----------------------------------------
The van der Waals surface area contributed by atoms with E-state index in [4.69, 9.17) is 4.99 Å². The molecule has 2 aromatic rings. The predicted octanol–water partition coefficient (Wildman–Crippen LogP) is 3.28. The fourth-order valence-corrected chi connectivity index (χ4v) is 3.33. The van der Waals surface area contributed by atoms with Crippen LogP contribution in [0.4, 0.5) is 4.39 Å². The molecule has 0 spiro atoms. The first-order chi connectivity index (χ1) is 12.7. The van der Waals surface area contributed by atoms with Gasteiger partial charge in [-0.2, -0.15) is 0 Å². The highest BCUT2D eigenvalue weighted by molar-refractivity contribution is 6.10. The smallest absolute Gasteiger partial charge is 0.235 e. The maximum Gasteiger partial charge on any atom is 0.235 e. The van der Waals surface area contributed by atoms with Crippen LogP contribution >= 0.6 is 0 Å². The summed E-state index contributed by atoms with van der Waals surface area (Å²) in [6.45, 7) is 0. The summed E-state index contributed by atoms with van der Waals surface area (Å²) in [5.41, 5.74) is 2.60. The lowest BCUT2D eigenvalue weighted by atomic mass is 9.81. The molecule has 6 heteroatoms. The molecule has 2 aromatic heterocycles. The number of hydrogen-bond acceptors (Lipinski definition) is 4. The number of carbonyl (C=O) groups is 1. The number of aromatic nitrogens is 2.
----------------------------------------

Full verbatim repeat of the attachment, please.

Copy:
The van der Waals surface area contributed by atoms with E-state index in [4.69, 9.17) is 4.99 Å². The molecule has 2 aromatic rings. The predicted octanol–water partition coefficient (Wildman–Crippen LogP) is 3.28. The fourth-order valence-corrected chi connectivity index (χ4v) is 3.33. The van der Waals surface area contributed by atoms with Crippen LogP contribution in [0.4, 0.5) is 4.39 Å². The molecule has 0 spiro atoms. The first-order chi connectivity index (χ1) is 12.7. The van der Waals surface area contributed by atoms with Gasteiger partial charge in [-0.2, -0.15) is 0 Å². The highest BCUT2D eigenvalue weighted by molar-refractivity contribution is 6.10. The smallest absolute Gasteiger partial charge is 0.235 e. The maximum Gasteiger partial charge on any atom is 0.235 e. The van der Waals surface area contributed by atoms with Crippen LogP contribution >= 0.6 is 0 Å². The summed E-state index contributed by atoms with van der Waals surface area (Å²) in [6.45, 7) is 0. The summed E-state index contributed by atoms with van der Waals surface area (Å²) in [5.41, 5.74) is 2.60. The lowest BCUT2D eigenvalue weighted by atomic mass is 9.81. The molecule has 6 heteroatoms. The molecule has 2 aromatic heterocycles. The number of hydrogen-bond acceptors (Lipinski definition) is 4. The number of carbonyl (C=O) groups is 1. The number of aromatic nitrogens is 2.